Secret ingredients to quality software

Microsoft Access - Do you make response screens?

Last updated by Tiago Ara├║jo [SSW] on 14 Jun 2021 10:29 pm (6 months ago) See History

One of the more common complaints about Microsoft Access databases is that some screens are slow to respond. This is often misinterpreted as poor performance on the part of the database engine but the real culprit is usually the screen design.

Here are a few techniques that developers can use to improve screen responsiveness.

1) Fetch fewer records

It is far too easy to create a screen that fetches all the records in a table. Such a time consuming exercise is seldom necessary and serves only to make screens appear sluggish. Users are usually interested in a few or perhaps only one specific record. They may simply wish to add a new record. In either case, it is a waste of time to fetch enormous quantities of data. If you are on a local area network, you will not only slow down your own application but probably annoy most of your cohorts by greatly increasing network traffic.

The solution is to open screens, or forms as they are called in Microsoft Access, with queries that contain 'where clauses' that use specific criteria to limit the number of records retrieved.

Tip: Open forms with criteria that return no records at all. Allow the user to enter criteria in the form header. It is quicker to refresh an existing form after the user enters criteria than it is to load a new form while fetching data.


You have a table named "Client" with 10,000 records. The poor way to retreive records from is:

Form.RecordSource = "SELECT * FROM Client"

Form.RecordSource = "SELECT * FROM Client" Called by

Docmd.OpenForm "frmClient","ClientID='SSW'"

The problem with this method, is that all records are returned to the client, and then the client filters them to 1. A filter does not stop the records from returning. Fetching 10,000 records to view 1 is a large waste of resources, and leads to performance problems.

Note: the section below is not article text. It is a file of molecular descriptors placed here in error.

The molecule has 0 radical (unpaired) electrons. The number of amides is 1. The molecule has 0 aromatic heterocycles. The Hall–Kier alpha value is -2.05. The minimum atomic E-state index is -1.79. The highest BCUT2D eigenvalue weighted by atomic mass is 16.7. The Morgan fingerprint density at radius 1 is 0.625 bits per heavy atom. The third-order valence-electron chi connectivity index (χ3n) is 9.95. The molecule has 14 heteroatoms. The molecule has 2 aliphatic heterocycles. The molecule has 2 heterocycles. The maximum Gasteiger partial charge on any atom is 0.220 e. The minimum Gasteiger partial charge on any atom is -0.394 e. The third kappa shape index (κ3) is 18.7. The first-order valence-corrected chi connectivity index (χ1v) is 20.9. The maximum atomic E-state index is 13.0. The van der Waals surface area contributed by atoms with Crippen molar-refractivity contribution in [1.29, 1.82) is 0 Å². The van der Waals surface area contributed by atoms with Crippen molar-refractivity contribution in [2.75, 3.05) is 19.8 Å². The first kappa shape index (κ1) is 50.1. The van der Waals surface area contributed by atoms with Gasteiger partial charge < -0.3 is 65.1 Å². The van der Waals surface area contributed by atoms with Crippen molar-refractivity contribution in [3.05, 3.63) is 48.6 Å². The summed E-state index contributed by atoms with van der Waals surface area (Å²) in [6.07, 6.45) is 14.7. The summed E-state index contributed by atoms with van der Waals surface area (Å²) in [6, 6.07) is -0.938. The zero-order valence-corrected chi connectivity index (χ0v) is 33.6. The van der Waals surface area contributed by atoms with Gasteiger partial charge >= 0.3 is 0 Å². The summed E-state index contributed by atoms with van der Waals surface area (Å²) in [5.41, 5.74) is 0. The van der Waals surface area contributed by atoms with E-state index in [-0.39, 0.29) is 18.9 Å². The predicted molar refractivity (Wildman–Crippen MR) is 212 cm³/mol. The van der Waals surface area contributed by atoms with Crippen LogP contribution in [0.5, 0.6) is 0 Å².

A better way to New Scenario he wants Big Forms to change to:

Form.RecordSource = "SELECT * FROM Client WHERE 1<>1"

The solution Called via a wrapper function for OpenForm:

Function aOpenForm("frmClient","ClientID='SSW')

...So they open instantly with no records - Need a function to parse the where clause and then replace with passed in where clause - reruns query to get 1 record - much faster Note Some little form you don't want this behaviour So keep a table 'zsOneRecordForm' with the forms you want as a one record form So when you call aOpenForm it can look up this table 'zsOneRecordForm' and determine if it should change the RecordSource OR apply a filter.

2) Fill those drop-down lists when you need them

Entering criteria almost always requires drop-down lists to avoid mistakes and tedious guessing. Unfortunately, drop-down lists are notoriously slow. A few drop-down lists can cause the opening of a form to become intolerably glacial. The reason is that drop-down lists always fetch as much data as they possibly can even if you limit the number of records they display.

Every drop-down list takes its time to fetch data and delays the loading of the form even if the user has no need to use the list. The obvious solution is to populate the drop-down lists when the user activates them.

Tip: Use an event procedure or a button to set the row source for the drop-down list. For example:

Me!myDrop List.Row Source = Q

...where Q is, once again, either the name of a query or an SQL string.

Tip: Drop-down lists themselves will be more responsive if they return fewer records. Try cascading criteria so that successive lists are limited by the selection in a previous list. The row source query for a list could depend on the item selected in a previous list as in this example:

Q = " SELECT Field1, Field2 FROM Table1 WHERE Field3 = " & Me!DropList1

Adam CoganAdam Cogan

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